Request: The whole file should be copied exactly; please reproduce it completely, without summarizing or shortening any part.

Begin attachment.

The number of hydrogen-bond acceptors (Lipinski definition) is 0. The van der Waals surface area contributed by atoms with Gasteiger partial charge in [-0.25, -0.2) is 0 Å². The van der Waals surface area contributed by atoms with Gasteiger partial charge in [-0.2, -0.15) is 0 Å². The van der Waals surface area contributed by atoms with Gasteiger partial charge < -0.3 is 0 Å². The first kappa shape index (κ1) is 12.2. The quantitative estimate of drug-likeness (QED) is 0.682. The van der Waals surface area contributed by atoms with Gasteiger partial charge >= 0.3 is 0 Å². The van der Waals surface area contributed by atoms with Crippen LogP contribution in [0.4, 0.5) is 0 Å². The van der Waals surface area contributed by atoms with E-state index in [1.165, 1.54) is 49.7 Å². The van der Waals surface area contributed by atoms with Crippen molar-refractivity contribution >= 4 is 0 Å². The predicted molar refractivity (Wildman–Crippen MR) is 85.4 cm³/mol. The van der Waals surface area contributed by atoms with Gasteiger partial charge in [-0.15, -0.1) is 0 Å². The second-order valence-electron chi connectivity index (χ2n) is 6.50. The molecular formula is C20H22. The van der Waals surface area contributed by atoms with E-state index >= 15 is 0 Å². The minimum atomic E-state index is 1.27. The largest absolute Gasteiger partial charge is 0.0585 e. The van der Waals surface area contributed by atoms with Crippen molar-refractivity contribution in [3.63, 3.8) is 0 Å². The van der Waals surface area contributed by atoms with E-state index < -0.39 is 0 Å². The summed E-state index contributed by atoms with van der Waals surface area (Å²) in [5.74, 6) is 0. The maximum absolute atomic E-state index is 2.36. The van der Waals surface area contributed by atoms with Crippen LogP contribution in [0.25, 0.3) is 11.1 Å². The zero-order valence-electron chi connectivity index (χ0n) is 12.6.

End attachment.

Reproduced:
The number of hydrogen-bond acceptors (Lipinski definition) is 0. The van der Waals surface area contributed by atoms with Gasteiger partial charge in [-0.25, -0.2) is 0 Å². The van der Waals surface area contributed by atoms with Gasteiger partial charge in [-0.2, -0.15) is 0 Å². The van der Waals surface area contributed by atoms with Gasteiger partial charge < -0.3 is 0 Å². The first kappa shape index (κ1) is 12.2. The quantitative estimate of drug-likeness (QED) is 0.682. The van der Waals surface area contributed by atoms with Gasteiger partial charge >= 0.3 is 0 Å². The van der Waals surface area contributed by atoms with Crippen LogP contribution in [0.4, 0.5) is 0 Å². The van der Waals surface area contributed by atoms with E-state index in [1.165, 1.54) is 49.7 Å². The van der Waals surface area contributed by atoms with Crippen molar-refractivity contribution >= 4 is 0 Å². The predicted molar refractivity (Wildman–Crippen MR) is 85.4 cm³/mol. The van der Waals surface area contributed by atoms with Gasteiger partial charge in [-0.15, -0.1) is 0 Å². The second-order valence-electron chi connectivity index (χ2n) is 6.50. The molecular formula is C20H22. The van der Waals surface area contributed by atoms with E-state index >= 15 is 0 Å². The minimum atomic E-state index is 1.27. The largest absolute Gasteiger partial charge is 0.0585 e. The van der Waals surface area contributed by atoms with Crippen molar-refractivity contribution in [3.63, 3.8) is 0 Å². The van der Waals surface area contributed by atoms with E-state index < -0.39 is 0 Å². The summed E-state index contributed by atoms with van der Waals surface area (Å²) in [5.74, 6) is 0. The maximum absolute atomic E-state index is 2.36. The van der Waals surface area contributed by atoms with Crippen LogP contribution in [0.25, 0.3) is 11.1 Å². The zero-order valence-electron chi connectivity index (χ0n) is 12.6.